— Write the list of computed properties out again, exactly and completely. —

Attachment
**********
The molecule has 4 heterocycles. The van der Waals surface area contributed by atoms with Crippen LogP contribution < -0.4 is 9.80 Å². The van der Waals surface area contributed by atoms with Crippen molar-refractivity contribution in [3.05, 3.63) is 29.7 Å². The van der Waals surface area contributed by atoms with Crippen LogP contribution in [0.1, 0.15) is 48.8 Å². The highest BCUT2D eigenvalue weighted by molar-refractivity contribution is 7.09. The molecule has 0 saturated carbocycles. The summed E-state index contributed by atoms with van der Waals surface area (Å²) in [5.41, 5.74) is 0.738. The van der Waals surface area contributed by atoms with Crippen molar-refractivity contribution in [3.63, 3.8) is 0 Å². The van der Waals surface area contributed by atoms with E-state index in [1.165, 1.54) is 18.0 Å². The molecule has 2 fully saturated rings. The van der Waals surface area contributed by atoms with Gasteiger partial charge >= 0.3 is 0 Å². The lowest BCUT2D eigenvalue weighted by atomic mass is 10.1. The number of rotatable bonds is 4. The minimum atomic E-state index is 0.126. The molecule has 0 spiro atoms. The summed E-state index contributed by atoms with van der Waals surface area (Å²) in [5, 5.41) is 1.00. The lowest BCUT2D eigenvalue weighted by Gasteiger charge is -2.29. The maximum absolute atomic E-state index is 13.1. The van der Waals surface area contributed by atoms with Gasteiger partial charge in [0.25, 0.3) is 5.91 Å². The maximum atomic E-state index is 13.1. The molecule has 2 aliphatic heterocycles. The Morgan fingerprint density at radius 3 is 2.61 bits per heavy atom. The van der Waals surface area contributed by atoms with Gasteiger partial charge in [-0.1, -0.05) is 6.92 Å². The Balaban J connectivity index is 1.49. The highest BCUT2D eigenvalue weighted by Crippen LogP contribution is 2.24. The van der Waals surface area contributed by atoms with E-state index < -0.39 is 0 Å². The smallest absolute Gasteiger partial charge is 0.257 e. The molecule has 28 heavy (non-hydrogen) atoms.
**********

The molecule has 4 heterocycles. The van der Waals surface area contributed by atoms with Crippen LogP contribution < -0.4 is 9.80 Å². The van der Waals surface area contributed by atoms with Crippen molar-refractivity contribution in [3.05, 3.63) is 29.7 Å². The van der Waals surface area contributed by atoms with Crippen LogP contribution in [0.1, 0.15) is 48.8 Å². The highest BCUT2D eigenvalue weighted by molar-refractivity contribution is 7.09. The molecule has 0 saturated carbocycles. The summed E-state index contributed by atoms with van der Waals surface area (Å²) in [5.41, 5.74) is 0.738. The van der Waals surface area contributed by atoms with Crippen molar-refractivity contribution in [3.63, 3.8) is 0 Å². The van der Waals surface area contributed by atoms with E-state index in [1.165, 1.54) is 18.0 Å². The molecule has 2 fully saturated rings. The van der Waals surface area contributed by atoms with Gasteiger partial charge >= 0.3 is 0 Å². The lowest BCUT2D eigenvalue weighted by atomic mass is 10.1. The number of rotatable bonds is 4. The minimum atomic E-state index is 0.126. The molecule has 0 spiro atoms. The summed E-state index contributed by atoms with van der Waals surface area (Å²) in [5, 5.41) is 1.00. The lowest BCUT2D eigenvalue weighted by Gasteiger charge is -2.29. The maximum absolute atomic E-state index is 13.1. The van der Waals surface area contributed by atoms with Gasteiger partial charge in [0.25, 0.3) is 5.91 Å². The maximum atomic E-state index is 13.1. The molecule has 2 aliphatic heterocycles. The Morgan fingerprint density at radius 3 is 2.61 bits per heavy atom. The van der Waals surface area contributed by atoms with Gasteiger partial charge in [-0.1, -0.05) is 6.92 Å². The Balaban J connectivity index is 1.49. The highest BCUT2D eigenvalue weighted by Crippen LogP contribution is 2.24. The van der Waals surface area contributed by atoms with E-state index < -0.39 is 0 Å². The smallest absolute Gasteiger partial charge is 0.257 e. The molecule has 28 heavy (non-hydrogen) atoms.